Katerina Fager, an 18-year-old Czech woman, stood in a very long line at McDonald’s. People had come from out of town to go to one of the first, if not the very first McDonald’s in the Czech Republic. The year was 1994, four years after the fall of communism in the former Czechoslovakia, and capitalism was in full swing. Jeans, junk food and commercials were all entering daily life, and everyone wanted a bite.
For Katerina and her teenage friends, capitalism was exciting. They grew up wearing the same communist manufactured sweaters and shoes. There was no variety, only what the state offered. This didn’t stop Katerina from having a fantastic childhood, but hers didn’t include spending weekends at the mall. Soon though, the idea of a mall wouldn’t seem that foreign.
Twenty-two years later, Katerina doesn’t like to go to McDonald’s. Instead, she might go grab something at Water Tower Place, Chicago’s most iconic mall. It’s only a five minute walk from her office on Michigan Avenue, where she works as a multilingual psychotherapist. While the Chicago Water Tower might resemble the castles in Prague, the life Katerina lives in Chicago is quite different from the one she planned on living in the Czech Republic, but she loves how it all turned out.
“Everything happens for a reason,” Katerina said. This is one of her favorite quotes. She doesn’t say it passively, as if to excuse misfortune; she genuinely believes this.
“Travel is the only thing you buy that makes you richer” is Katerina’s other favorite quote. Before she ever stepped foot out of the Czech Republic, she had fallen in love with geography and started to memorize the world’s different countries.
“You could wake me up in the middle of the night and ask me the capital of any country in the world and I could answer it,” Katerina said. For life under communism though, travel wasn’t an option. Geography class was the closest Katerina could get to exploring the outside world.
After the fall of communism, the opportunity to travel finally arrived. Katerina’s mother saved up for months in 1991 to take a 10-day bus ride around Europe with her daughter. They went to Germany, Austria and Italy, leaving with literally no money in their pockets, only taking enough food to last them 10 days. There was no money for hotels, so they slept every night in their bus seats.
For the the first time in her life, Katerina felt poor. She saw people eating out and buying clothes, and she and her mother could not afford any of this. Even today, it’s hard for her to describe the feelings this gave her. After taking a long pause to reflect, Katerina settled on one word: trapped. She felt trapped by her lack of wealth. She felt trapped in a world where money buys you the better things in life. All she could do was look from the outside in, and imagine what it was like to have money. How amazing it must be, she thought. With these ideas running through her head, she ate her prepared food, saw the sights that didn’t charge, and eventually, retreated to her bus seat.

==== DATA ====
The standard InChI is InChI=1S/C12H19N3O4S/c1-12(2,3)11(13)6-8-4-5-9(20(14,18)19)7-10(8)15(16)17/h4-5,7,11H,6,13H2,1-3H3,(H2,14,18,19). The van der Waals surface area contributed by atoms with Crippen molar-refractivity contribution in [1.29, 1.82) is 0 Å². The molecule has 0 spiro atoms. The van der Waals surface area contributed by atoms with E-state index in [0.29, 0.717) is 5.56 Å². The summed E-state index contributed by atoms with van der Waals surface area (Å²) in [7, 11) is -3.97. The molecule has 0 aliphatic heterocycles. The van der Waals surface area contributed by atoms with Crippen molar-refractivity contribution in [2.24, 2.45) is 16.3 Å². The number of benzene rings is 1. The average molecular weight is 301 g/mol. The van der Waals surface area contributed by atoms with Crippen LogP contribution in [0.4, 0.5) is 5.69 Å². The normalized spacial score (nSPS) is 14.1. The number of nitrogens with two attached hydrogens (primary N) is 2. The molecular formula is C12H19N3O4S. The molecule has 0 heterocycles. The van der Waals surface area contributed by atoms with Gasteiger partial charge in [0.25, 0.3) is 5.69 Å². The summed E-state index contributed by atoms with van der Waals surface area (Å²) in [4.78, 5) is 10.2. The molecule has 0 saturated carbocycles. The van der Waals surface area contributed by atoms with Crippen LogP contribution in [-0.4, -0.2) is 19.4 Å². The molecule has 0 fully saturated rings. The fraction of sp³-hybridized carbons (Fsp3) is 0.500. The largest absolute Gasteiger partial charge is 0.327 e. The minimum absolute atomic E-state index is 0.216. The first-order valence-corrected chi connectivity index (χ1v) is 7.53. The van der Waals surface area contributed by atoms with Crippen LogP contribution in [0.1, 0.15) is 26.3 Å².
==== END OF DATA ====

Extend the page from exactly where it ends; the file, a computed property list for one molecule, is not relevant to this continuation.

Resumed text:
This trip was also the first moment in Katerina’s life she thought to herself, “I need something better.” She needed a life where she could afford to travel and see the world. She needed to be free. She took the bus back to the Czech Republic telling herself, “I’m going to work my ass off in school.” Her new perception wasn’t a reason to lament. It was a reason to keep pushing for something better.
Three years later, at the age of 18, Katerina found herself on another bus, this time headed to Manchester, England. She was going to work for an English family, and was excited to improve her English.
The English were far from welcoming. The first family she worked for viewed her as an inferior Eastern European, not as an ambitious, intelligent young woman. The second family was not any better.
The last person Katerina worked for was Sandra, a single mother of two. While talking about Sandra, Katerina was forced to take another pause. She hunched over in her chair. “The memories are giving me chills,” Katerina said.